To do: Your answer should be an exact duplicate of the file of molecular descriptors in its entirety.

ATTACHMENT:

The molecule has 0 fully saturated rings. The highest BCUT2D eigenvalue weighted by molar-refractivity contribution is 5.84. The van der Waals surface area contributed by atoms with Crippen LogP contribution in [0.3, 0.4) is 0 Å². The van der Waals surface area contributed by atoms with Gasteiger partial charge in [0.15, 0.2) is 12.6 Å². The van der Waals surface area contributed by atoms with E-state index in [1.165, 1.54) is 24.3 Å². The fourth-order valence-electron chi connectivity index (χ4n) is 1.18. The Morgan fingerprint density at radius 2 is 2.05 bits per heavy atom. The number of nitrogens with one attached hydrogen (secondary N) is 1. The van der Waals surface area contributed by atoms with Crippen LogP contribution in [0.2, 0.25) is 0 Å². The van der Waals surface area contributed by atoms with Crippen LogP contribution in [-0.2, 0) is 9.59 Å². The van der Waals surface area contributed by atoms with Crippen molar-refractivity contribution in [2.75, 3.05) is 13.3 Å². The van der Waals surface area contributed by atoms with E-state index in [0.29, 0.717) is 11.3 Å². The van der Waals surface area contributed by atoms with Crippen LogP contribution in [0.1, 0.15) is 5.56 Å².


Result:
The molecule has 0 fully saturated rings. The highest BCUT2D eigenvalue weighted by molar-refractivity contribution is 5.84. The van der Waals surface area contributed by atoms with Crippen LogP contribution in [0.3, 0.4) is 0 Å². The van der Waals surface area contributed by atoms with Gasteiger partial charge in [0.15, 0.2) is 12.6 Å². The van der Waals surface area contributed by atoms with E-state index in [1.165, 1.54) is 24.3 Å². The fourth-order valence-electron chi connectivity index (χ4n) is 1.18. The Morgan fingerprint density at radius 2 is 2.05 bits per heavy atom. The number of nitrogens with one attached hydrogen (secondary N) is 1. The van der Waals surface area contributed by atoms with Crippen LogP contribution in [0.2, 0.25) is 0 Å². The van der Waals surface area contributed by atoms with Crippen LogP contribution in [-0.2, 0) is 9.59 Å². The van der Waals surface area contributed by atoms with Crippen molar-refractivity contribution in [2.75, 3.05) is 13.3 Å². The van der Waals surface area contributed by atoms with E-state index in [0.29, 0.717) is 11.3 Å². The van der Waals surface area contributed by atoms with Crippen LogP contribution in [0.1, 0.15) is 5.56 Å².